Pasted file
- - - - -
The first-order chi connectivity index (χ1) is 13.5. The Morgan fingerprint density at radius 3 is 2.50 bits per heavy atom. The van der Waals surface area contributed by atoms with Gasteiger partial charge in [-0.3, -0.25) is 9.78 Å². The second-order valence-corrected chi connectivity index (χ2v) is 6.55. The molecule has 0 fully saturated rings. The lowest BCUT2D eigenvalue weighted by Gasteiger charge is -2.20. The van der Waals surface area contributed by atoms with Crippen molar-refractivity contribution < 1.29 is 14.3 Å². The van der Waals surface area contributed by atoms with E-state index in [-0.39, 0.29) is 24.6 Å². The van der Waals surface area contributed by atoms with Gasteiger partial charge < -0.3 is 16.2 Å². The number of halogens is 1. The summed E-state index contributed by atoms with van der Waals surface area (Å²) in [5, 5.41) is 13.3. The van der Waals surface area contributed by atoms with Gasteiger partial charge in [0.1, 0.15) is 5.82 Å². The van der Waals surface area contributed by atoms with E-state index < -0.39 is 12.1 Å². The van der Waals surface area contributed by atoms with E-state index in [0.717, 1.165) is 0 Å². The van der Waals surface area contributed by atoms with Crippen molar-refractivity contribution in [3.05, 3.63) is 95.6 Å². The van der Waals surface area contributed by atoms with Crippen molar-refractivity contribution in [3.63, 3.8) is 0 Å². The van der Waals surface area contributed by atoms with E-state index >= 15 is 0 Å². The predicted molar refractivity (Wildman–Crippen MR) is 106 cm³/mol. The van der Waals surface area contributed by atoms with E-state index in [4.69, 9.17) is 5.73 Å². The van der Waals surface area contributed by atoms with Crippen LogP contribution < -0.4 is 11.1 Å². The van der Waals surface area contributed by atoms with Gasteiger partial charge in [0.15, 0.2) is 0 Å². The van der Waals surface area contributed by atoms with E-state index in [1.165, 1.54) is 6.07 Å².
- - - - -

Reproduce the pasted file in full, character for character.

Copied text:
The first-order chi connectivity index (χ1) is 13.5. The Morgan fingerprint density at radius 3 is 2.50 bits per heavy atom. The van der Waals surface area contributed by atoms with Gasteiger partial charge in [-0.3, -0.25) is 9.78 Å². The second-order valence-corrected chi connectivity index (χ2v) is 6.55. The molecule has 0 fully saturated rings. The lowest BCUT2D eigenvalue weighted by Gasteiger charge is -2.20. The van der Waals surface area contributed by atoms with Crippen molar-refractivity contribution < 1.29 is 14.3 Å². The van der Waals surface area contributed by atoms with E-state index in [-0.39, 0.29) is 24.6 Å². The van der Waals surface area contributed by atoms with Gasteiger partial charge < -0.3 is 16.2 Å². The number of halogens is 1. The summed E-state index contributed by atoms with van der Waals surface area (Å²) in [5, 5.41) is 13.3. The van der Waals surface area contributed by atoms with Gasteiger partial charge in [0.1, 0.15) is 5.82 Å². The van der Waals surface area contributed by atoms with E-state index < -0.39 is 12.1 Å². The van der Waals surface area contributed by atoms with E-state index in [0.717, 1.165) is 0 Å². The van der Waals surface area contributed by atoms with Crippen molar-refractivity contribution in [3.05, 3.63) is 95.6 Å². The van der Waals surface area contributed by atoms with Crippen molar-refractivity contribution in [3.63, 3.8) is 0 Å². The van der Waals surface area contributed by atoms with E-state index >= 15 is 0 Å². The predicted molar refractivity (Wildman–Crippen MR) is 106 cm³/mol. The van der Waals surface area contributed by atoms with E-state index in [4.69, 9.17) is 5.73 Å². The van der Waals surface area contributed by atoms with Crippen LogP contribution < -0.4 is 11.1 Å². The van der Waals surface area contributed by atoms with Gasteiger partial charge in [0.15, 0.2) is 0 Å². The van der Waals surface area contributed by atoms with E-state index in [1.165, 1.54) is 6.07 Å².